I would like to share with you the joy of being able to finally make something working in Clojure.
This is a very simple program solving a very simple problem usually described in any IT University: palindrome detection.
My solution is not the most elegant and short one but it gave me the possibility to practice with Vectors.
Obviously any suggestion is more than welcome, thank you!
(defn is-letter [letter]
(and (> (int letter) (int \A)) (< (int letter) (int \z))))
([word] (let [length (count (seq word))
letter-vector (vec (filter #(is-letter %1) (seq (.toUpperCase word))))]
(check-palindrome letter-vector 0 (- (count letter-vector) 1) )
([letters start end ] (cond
(< end start) (Exception. "The string is NOT a palindrome")
(not (= (letters start) (letters end))) (Exception. "The word is NOT a palindrome")
(or (= start end) (= 1 (- end start))) (println "The string is a palindrome")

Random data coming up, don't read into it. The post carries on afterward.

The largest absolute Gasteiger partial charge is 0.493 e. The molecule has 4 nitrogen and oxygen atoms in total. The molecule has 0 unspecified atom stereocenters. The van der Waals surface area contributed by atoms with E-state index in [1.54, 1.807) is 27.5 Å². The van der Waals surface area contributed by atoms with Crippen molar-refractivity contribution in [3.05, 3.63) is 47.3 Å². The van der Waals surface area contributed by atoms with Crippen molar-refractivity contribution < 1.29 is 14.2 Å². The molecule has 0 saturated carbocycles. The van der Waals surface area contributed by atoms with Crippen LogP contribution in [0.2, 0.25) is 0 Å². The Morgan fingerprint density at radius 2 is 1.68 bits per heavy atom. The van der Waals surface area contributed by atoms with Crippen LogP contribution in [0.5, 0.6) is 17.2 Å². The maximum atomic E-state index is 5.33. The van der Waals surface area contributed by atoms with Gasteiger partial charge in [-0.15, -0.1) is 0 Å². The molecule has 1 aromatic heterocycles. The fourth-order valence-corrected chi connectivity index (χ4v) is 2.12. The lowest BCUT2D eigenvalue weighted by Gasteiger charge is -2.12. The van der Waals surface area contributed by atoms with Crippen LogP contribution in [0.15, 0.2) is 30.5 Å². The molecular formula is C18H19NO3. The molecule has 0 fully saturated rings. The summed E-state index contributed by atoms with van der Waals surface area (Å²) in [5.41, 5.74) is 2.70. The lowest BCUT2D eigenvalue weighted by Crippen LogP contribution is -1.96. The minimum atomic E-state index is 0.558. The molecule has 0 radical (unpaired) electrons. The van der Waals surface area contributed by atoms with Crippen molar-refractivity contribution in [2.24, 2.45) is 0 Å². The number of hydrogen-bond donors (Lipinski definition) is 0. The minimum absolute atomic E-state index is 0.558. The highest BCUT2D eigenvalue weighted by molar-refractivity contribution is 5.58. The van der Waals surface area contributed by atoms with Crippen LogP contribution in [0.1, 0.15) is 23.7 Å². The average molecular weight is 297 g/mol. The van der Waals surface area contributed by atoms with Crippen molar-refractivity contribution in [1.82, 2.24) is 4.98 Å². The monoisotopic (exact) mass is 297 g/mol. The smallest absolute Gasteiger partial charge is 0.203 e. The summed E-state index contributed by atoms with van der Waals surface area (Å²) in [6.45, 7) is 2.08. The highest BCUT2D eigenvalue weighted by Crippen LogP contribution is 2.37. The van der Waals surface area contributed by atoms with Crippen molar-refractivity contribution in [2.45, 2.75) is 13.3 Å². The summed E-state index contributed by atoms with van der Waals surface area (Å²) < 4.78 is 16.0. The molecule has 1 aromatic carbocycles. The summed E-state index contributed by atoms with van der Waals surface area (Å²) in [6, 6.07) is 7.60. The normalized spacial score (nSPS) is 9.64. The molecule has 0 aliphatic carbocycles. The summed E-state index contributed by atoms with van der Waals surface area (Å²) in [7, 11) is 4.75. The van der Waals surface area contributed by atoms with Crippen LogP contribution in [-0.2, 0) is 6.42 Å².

:else (recur letters (inc start) (dec end)))
(check-palindrome "Murder, for a jar of red rum")
I was joking with my colleagues today about which one is the best between iPhone and Android.
One of my colleagues said: Based on a statistic (no origin provided ) iPhone owners are wiser.
Then I asked: What do you think Einstein would own?
As you might guess, my answer was Android. Android phones are customizable, are varied, are open (kinda of) so to me the answer was obvious.
Einstein would have been able to disclose his mobile phone’s source code, he would have been able to create applications on it for free using any computer he wanted (I wonder if he would own a Mac), he would have been able to fix bugs on his mobile himself. He would have been able to store files on his mobile phone using ANY computer without installing any software. And finally he would have been able to make his phone his unique phone, different from anyone else’s. That’s why I think he would have chosen an Android phone.
Now, I’m very curious to know what others think about this. So, please give me (and the community) your feedback and let’s see if my colleague was right.